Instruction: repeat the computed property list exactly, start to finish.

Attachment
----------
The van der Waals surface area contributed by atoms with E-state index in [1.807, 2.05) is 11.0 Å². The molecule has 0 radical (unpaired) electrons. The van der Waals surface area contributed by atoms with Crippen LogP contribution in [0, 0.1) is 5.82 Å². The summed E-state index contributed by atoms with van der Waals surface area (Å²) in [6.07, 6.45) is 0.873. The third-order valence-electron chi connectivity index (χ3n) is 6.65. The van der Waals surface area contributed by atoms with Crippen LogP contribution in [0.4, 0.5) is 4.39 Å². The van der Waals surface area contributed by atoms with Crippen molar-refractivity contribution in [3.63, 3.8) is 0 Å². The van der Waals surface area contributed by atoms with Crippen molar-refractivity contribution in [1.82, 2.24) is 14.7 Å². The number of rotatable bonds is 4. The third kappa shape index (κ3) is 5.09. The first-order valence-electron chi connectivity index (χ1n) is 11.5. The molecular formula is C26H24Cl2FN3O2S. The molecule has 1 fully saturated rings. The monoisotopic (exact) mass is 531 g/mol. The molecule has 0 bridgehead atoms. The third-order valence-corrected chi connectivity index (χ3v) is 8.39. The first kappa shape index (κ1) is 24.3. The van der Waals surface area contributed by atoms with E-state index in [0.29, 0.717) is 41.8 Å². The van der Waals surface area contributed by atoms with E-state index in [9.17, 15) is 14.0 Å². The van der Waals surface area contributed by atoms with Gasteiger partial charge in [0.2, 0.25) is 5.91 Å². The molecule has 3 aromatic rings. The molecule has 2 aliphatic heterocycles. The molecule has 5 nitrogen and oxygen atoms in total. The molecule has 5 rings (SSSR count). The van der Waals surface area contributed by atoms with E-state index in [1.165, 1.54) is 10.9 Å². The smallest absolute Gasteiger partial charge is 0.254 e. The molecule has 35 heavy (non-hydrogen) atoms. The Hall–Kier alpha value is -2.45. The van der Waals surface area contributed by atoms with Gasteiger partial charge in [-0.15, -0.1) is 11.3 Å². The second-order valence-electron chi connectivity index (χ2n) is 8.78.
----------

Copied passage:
The van der Waals surface area contributed by atoms with E-state index in [1.807, 2.05) is 11.0 Å². The molecule has 0 radical (unpaired) electrons. The van der Waals surface area contributed by atoms with Crippen LogP contribution in [0, 0.1) is 5.82 Å². The summed E-state index contributed by atoms with van der Waals surface area (Å²) in [6.07, 6.45) is 0.873. The third-order valence-electron chi connectivity index (χ3n) is 6.65. The van der Waals surface area contributed by atoms with Crippen LogP contribution in [0.4, 0.5) is 4.39 Å². The van der Waals surface area contributed by atoms with Crippen molar-refractivity contribution in [3.63, 3.8) is 0 Å². The van der Waals surface area contributed by atoms with Crippen molar-refractivity contribution in [1.82, 2.24) is 14.7 Å². The number of rotatable bonds is 4. The third kappa shape index (κ3) is 5.09. The first-order valence-electron chi connectivity index (χ1n) is 11.5. The molecular formula is C26H24Cl2FN3O2S. The molecule has 1 fully saturated rings. The monoisotopic (exact) mass is 531 g/mol. The molecule has 0 bridgehead atoms. The third-order valence-corrected chi connectivity index (χ3v) is 8.39. The first kappa shape index (κ1) is 24.3. The van der Waals surface area contributed by atoms with E-state index in [0.29, 0.717) is 41.8 Å². The van der Waals surface area contributed by atoms with E-state index in [9.17, 15) is 14.0 Å². The van der Waals surface area contributed by atoms with Gasteiger partial charge in [0.2, 0.25) is 5.91 Å². The molecule has 3 aromatic rings. The molecule has 2 aliphatic heterocycles. The molecule has 5 nitrogen and oxygen atoms in total. The molecule has 5 rings (SSSR count). The van der Waals surface area contributed by atoms with E-state index in [1.165, 1.54) is 10.9 Å². The smallest absolute Gasteiger partial charge is 0.254 e. The molecule has 35 heavy (non-hydrogen) atoms. The Hall–Kier alpha value is -2.45. The van der Waals surface area contributed by atoms with Gasteiger partial charge in [-0.15, -0.1) is 11.3 Å². The second-order valence-electron chi connectivity index (χ2n) is 8.78.